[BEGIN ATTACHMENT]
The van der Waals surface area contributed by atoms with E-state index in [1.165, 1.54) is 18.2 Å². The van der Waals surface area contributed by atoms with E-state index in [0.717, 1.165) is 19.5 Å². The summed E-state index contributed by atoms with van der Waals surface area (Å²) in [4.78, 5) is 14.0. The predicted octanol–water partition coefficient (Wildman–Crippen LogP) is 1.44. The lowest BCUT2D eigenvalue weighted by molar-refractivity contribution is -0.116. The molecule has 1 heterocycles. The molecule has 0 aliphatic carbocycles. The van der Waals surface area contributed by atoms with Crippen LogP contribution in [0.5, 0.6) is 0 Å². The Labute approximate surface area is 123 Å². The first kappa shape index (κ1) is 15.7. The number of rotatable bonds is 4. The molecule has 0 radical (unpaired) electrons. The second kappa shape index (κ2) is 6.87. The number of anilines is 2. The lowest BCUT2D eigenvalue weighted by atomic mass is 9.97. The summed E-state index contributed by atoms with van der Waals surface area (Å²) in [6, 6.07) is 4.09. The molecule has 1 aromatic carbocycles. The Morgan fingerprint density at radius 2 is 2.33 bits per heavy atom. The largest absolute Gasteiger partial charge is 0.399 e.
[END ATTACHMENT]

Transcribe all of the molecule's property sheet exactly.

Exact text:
The van der Waals surface area contributed by atoms with E-state index in [1.165, 1.54) is 18.2 Å². The van der Waals surface area contributed by atoms with E-state index in [0.717, 1.165) is 19.5 Å². The summed E-state index contributed by atoms with van der Waals surface area (Å²) in [4.78, 5) is 14.0. The predicted octanol–water partition coefficient (Wildman–Crippen LogP) is 1.44. The lowest BCUT2D eigenvalue weighted by molar-refractivity contribution is -0.116. The molecule has 1 heterocycles. The molecule has 0 aliphatic carbocycles. The van der Waals surface area contributed by atoms with Crippen LogP contribution in [0.5, 0.6) is 0 Å². The Labute approximate surface area is 123 Å². The first kappa shape index (κ1) is 15.7. The number of rotatable bonds is 4. The molecule has 0 radical (unpaired) electrons. The second kappa shape index (κ2) is 6.87. The number of anilines is 2. The lowest BCUT2D eigenvalue weighted by atomic mass is 9.97. The summed E-state index contributed by atoms with van der Waals surface area (Å²) in [6, 6.07) is 4.09. The molecule has 1 aromatic carbocycles. The Morgan fingerprint density at radius 2 is 2.33 bits per heavy atom. The largest absolute Gasteiger partial charge is 0.399 e.